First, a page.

The Blog

As a newspaper columnist, Nancy Devlin, Ph.D. has written over 700 articles on subjects related to education and parenting. Welcome to her Classroom!

Chapter 3 How Does Your School System Evaluate Its Teachers

In  order  for  your child to receive the  education  he  is entitled to, you need to know how your school system chooses  and evaluates its teachers.

A  district may have award winning physical facilities,  the most expensive books and the latest hot-off-the press  innovative programs,  and the smallest class size, but if it does  not  have good  teachers, than your child’s education is in jeopardy.  Good school  systems  know  this and spend a great deal  of  time  and effort recruiting and hiring the best teachers available.

These  systems  appoint a committee consisting not  only  of administrators but of teachers and parents who have been  trained to  recognize  the  qualities they want in a  teacher  who  would enhance  the  educational program in their district.

The  first  step  the  committee  takes  is  to  screen  the applications of a large pool of potential candidates.  They  then do  an  intensive  evaluation  of the  group  who  survived  this screening.

The committee holds personal interviews with the  remaining candidates  and  reviews  their references.   This  review  often involves  talking  personally  to  the  person  who  wrote  the reference.  In the case of teachers who are recent graduates, the committee  inquires about the program they were trained  in,  its educational philosophy and the quality of the professional staff.

When  a tentative rank-ordering of the candidates  has  been made,  the  committee’s  next  step is  to  start  with  the  top candidate  and  to observe her teaching.  The  committee  members have been trained to do this well.  They understand that this  is the most crucial step in the whole process because a teacher  may talk  a good line and tell the committee what it wants  to  hear, but have no idea how to translate what she says into working with children in the classroom.

A  trained  observer  understands a  great  deal  about  the teacher  by just looking around the classroom.  Of  all  possible things to emphasize what does she choose?  Is everything teacher-generated  with no evidence of what the students are doing?   Are all  the  desks  placed in such a way that  the  children  cannot communicate and work with each other let alone with the  teacher?  Is  the teacher so afraid of children and of losing control  that she requires complete silence and no movement?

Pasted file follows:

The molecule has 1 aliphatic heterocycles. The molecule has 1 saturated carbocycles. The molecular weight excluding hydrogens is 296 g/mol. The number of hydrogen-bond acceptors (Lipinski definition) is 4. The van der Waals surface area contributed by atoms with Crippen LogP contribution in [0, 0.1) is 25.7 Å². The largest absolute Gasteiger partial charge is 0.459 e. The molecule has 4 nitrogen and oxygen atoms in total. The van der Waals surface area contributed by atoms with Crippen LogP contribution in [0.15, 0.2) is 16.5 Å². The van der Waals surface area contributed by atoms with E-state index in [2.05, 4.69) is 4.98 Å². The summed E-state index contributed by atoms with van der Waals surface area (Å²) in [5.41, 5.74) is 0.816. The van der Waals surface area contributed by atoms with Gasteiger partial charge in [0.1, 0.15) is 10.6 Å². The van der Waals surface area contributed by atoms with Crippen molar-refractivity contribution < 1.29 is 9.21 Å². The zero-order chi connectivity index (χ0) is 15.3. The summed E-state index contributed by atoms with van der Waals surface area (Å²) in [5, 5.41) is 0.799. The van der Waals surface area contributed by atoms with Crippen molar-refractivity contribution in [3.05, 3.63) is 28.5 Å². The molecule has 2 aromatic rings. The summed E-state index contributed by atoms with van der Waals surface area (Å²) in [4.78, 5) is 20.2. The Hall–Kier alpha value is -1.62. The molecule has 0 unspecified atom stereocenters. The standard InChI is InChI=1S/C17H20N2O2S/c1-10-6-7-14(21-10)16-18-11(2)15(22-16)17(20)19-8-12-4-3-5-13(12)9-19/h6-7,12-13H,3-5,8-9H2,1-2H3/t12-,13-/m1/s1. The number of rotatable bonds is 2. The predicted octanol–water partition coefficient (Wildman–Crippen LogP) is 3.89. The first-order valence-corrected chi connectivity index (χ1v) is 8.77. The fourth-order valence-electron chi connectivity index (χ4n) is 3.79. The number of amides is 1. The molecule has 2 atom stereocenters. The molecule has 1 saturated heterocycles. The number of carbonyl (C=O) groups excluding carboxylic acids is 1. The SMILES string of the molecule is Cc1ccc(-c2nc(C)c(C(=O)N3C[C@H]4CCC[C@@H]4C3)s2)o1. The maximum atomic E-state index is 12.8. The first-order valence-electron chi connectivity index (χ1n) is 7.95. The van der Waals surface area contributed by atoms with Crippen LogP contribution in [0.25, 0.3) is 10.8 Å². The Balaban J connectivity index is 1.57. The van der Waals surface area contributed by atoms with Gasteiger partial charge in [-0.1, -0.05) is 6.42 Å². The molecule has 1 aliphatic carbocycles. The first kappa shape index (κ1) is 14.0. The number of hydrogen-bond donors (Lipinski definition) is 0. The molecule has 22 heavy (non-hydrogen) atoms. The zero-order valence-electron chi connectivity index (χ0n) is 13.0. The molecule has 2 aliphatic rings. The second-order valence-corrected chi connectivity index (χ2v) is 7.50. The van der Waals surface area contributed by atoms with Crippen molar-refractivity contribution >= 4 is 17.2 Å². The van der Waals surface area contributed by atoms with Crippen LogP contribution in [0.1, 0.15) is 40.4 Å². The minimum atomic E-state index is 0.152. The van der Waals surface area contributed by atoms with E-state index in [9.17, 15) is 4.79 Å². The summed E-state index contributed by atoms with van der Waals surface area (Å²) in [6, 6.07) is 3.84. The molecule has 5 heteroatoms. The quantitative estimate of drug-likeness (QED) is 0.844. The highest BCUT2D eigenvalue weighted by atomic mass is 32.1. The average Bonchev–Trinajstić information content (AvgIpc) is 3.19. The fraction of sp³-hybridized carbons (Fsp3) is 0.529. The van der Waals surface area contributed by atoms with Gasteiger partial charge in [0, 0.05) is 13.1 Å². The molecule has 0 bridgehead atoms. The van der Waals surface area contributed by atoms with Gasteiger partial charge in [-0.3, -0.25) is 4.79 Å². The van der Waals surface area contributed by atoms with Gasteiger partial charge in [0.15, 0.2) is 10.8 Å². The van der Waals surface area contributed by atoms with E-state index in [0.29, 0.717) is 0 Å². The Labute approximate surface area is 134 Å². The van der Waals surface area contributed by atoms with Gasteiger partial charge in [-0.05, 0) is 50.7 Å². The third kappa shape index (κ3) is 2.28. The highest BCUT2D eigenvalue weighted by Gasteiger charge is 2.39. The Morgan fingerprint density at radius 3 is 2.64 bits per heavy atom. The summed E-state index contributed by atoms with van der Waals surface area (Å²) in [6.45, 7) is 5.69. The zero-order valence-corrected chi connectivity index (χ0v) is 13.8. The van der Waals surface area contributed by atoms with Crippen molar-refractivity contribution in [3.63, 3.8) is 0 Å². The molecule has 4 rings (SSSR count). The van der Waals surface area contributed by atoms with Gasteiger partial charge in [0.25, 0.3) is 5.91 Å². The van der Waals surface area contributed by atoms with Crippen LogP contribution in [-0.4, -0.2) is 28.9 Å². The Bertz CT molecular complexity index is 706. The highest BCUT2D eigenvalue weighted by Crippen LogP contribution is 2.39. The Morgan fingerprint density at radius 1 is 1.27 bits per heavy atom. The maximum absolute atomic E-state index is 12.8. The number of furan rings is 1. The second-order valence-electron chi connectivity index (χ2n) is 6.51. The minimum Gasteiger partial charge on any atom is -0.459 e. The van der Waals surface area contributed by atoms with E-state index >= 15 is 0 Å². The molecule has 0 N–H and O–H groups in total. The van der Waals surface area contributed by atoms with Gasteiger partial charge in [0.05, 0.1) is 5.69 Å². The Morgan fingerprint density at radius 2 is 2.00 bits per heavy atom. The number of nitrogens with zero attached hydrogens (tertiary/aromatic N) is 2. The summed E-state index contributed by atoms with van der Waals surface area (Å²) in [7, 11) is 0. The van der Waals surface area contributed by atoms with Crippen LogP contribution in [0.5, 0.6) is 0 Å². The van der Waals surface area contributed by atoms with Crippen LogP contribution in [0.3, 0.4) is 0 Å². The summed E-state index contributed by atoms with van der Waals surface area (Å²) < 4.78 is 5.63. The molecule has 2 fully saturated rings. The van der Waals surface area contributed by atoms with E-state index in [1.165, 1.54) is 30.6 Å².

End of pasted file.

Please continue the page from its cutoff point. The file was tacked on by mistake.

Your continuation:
In watching the teacher with the class, the observer has the opportunity  to  note  how she disciplines, how  she  takes  into account  different  learning  styles, how  she  uses  cooperative learning lessons, how she presents the curriculum and in general, how  she functions with the group before her.   This  information can only be obtained by observation, not by a verbal interview.

This  process results in hiring the best teachers  available to teach your children and is absolutely essential.

Not  all  school systems give  rigorous,  objective  teacher recruitment a high priority.  In some places, it is not what  you know,  it is who you know that counts.  Those systems often  have an  unspoken but understood policy of interviewing and  employing only those candidates with political connections.   As a  result, many  outstanding candidates are eliminated  from  consideration.

The  children  suffer the consequences of poor teaching  if  less capable  teachers are hired.  When this happens, the  recruitment process is rarely blamed, rather the children are blamed for lack of   intelligence  or  the  parents  are  blamed  for   lack  of involvement.

For your children’s sake it is important for you to know how teachers  are  chosen  in your district.   Since  many  of  these decisions are made over the summer, now is the time to find out.

 

Posted in Educational Reform, From Experience, Getting the Most For Your Child, Parenting, Teachers | Tagged , , , , , | Leave a comment

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